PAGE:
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Defective type I interferon immunity is associated with increasing COVID-19 severity

Abstract : Host immunity to infection with SARS-CoV-2 is highly variable, dictating diverse clinical outcomes ranging from asymptomatic to severe disease and death. We previously reported that reduced blood type I interferon (IFN-I) in severe COVID-19 patients preceded clinical worsening. These results were supported by studies which identified genetic mutations in loci of the TLR3- or TLR7-dependent IFN-I pathways, or autoantibodies neutralizing IFNα or IFNω, as major risk factors for development of severe and critical COVID-19 pneumonia. Here, we analyzed a range of IFN-I associated responses in patient cohorts with different severities of COVID-19, showing that baseline plasma IFNα measures differed significantly according to the immunoassay used, as well as timing of sampling, the IFNα subtype measured, and the presence of autoantibodies. We then compared immune responses induced by ex vivo stimulation between non-hospitalized moderate cases (n=27) and hospitalized (n=17) adult patients that required oxygen supplementation. This showed a consistently reduced induction of IFN-I proteins in hospitalized COVID-19 patients upon stimulation, that was not associated with detectable neutralizing autoantibodies against IFNα or IFNω. We confirmed the poor induction of IFN-I in an independent patient cohort (n=33), and showed it was more pronounced with severe disease. Intracellular proteomic analysis showed that while monocyte numbers were increased in hospitalized COVID-19 patients, they did not secrete IFN-I in response to stimulation. This was further confirmed by ex vivo whole blood stimulation with IFN-I which induced a transcriptomic response associated with inflammation in hospitalized COVID-19 patients, that was not seen in controls or non-hospitalized moderate cases. These results may explain the dichotomy of the poor clinical response to IFN-I based treatments in late stage COVID-19, despite the critical importance of IFN-I in early acute infection. An improved understanding of such variable responses to treatment may help to identify potential alternative therapeutic strategies.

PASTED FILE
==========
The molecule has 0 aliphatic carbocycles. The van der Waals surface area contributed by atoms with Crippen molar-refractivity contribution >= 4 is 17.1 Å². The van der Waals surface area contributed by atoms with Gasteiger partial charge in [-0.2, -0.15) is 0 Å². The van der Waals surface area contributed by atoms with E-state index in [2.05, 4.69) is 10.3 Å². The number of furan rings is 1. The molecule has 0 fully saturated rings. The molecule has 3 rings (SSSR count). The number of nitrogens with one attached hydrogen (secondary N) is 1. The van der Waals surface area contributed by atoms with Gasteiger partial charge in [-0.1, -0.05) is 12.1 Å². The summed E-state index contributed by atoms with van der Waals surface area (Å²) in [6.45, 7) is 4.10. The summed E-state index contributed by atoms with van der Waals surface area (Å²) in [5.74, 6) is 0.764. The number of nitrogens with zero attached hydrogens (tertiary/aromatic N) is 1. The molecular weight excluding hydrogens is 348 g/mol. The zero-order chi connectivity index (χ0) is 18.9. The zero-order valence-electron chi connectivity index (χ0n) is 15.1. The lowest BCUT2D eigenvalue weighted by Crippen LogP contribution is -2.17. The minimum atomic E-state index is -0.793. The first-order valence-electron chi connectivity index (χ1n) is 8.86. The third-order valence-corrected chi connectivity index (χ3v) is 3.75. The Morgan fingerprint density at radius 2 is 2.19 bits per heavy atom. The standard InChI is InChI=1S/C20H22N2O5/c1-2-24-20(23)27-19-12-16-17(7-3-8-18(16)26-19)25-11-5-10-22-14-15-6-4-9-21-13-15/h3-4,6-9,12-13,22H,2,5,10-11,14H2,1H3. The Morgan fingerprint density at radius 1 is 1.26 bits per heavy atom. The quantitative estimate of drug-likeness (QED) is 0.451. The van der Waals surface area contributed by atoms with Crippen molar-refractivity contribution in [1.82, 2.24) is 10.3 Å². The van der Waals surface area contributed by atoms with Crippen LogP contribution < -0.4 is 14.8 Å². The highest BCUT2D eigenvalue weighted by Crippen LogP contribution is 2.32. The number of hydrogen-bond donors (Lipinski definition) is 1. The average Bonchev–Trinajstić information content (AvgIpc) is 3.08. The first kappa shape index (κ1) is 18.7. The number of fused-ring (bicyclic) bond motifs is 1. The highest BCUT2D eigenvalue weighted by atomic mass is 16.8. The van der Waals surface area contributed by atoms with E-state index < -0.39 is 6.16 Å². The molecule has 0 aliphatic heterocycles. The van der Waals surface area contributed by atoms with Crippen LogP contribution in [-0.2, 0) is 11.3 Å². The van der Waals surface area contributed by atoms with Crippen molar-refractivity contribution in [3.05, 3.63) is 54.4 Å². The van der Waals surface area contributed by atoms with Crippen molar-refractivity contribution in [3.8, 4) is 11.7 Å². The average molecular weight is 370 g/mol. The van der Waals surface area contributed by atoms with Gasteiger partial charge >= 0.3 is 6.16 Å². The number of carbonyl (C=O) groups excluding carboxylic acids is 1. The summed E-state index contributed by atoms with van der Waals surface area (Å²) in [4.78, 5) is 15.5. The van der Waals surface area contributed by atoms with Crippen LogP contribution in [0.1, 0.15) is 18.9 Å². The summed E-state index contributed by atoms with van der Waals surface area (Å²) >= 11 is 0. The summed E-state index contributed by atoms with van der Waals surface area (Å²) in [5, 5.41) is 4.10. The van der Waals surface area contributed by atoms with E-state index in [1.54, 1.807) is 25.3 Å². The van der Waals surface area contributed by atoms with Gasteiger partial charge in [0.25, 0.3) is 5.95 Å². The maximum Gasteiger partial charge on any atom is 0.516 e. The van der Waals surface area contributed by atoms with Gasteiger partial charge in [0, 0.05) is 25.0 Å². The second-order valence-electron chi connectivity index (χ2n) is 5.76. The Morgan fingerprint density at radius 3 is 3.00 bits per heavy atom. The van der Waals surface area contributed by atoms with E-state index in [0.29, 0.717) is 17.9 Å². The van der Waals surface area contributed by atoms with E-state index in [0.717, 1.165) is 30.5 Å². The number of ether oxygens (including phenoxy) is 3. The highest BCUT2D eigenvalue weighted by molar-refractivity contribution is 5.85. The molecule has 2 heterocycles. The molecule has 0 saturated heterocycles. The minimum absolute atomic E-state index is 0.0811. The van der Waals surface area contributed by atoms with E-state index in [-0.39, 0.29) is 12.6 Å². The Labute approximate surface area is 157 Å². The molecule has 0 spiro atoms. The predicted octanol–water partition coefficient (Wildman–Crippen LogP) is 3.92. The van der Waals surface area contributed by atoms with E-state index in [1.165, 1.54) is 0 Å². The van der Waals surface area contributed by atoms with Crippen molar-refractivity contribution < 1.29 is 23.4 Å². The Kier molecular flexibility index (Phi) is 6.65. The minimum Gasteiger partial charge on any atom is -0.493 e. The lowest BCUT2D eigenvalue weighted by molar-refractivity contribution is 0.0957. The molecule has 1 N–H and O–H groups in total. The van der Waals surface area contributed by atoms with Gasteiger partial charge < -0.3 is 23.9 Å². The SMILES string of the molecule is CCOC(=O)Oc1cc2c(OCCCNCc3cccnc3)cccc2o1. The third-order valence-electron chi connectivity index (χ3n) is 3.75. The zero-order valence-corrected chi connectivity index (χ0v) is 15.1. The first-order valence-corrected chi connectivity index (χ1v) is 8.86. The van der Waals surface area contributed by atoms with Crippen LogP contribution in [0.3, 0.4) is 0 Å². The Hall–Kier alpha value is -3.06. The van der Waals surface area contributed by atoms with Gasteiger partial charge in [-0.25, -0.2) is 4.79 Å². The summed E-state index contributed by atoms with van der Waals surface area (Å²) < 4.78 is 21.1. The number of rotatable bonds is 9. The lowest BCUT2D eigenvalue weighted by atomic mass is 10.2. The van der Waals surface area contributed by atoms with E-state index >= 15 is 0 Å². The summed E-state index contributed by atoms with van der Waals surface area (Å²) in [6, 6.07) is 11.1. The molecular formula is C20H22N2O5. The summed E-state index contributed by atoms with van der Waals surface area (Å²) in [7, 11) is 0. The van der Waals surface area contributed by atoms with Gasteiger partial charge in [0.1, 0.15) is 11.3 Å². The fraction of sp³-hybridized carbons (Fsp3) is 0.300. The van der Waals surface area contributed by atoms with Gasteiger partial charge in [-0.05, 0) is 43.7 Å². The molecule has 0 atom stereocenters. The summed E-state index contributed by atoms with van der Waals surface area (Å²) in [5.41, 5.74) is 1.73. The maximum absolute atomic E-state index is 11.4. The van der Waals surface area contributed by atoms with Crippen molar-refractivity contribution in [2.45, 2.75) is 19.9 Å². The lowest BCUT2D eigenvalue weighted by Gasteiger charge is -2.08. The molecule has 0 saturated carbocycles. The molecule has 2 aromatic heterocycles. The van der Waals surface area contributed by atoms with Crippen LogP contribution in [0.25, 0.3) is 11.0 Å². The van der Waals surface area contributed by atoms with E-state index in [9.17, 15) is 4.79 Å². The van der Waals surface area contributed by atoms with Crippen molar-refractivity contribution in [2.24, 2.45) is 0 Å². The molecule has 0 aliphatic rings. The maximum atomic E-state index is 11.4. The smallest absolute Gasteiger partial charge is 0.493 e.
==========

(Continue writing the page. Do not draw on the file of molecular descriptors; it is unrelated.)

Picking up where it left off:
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https://hal-pasteur.archives-ouvertes.fr/pasteur-03699367
Contributor : Violaine Saint-André Connect in order to contact the contributor
Submitted on : Monday, June 20, 2022 - 11:14:56 AM
Last modification on : Friday, August 5, 2022 - 12:03:02 PM
Long-term archiving on: : Thursday, September 22, 2022 - 10:55:50 AM

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Nikaï Smith, Célin Possémé, Vincent Bondet, Jamie Sugrue, Liam Townsend, et al.. Defective type I interferon immunity is associated with increasing COVID-19 severity. 2022. ⟨pasteur-03699367⟩

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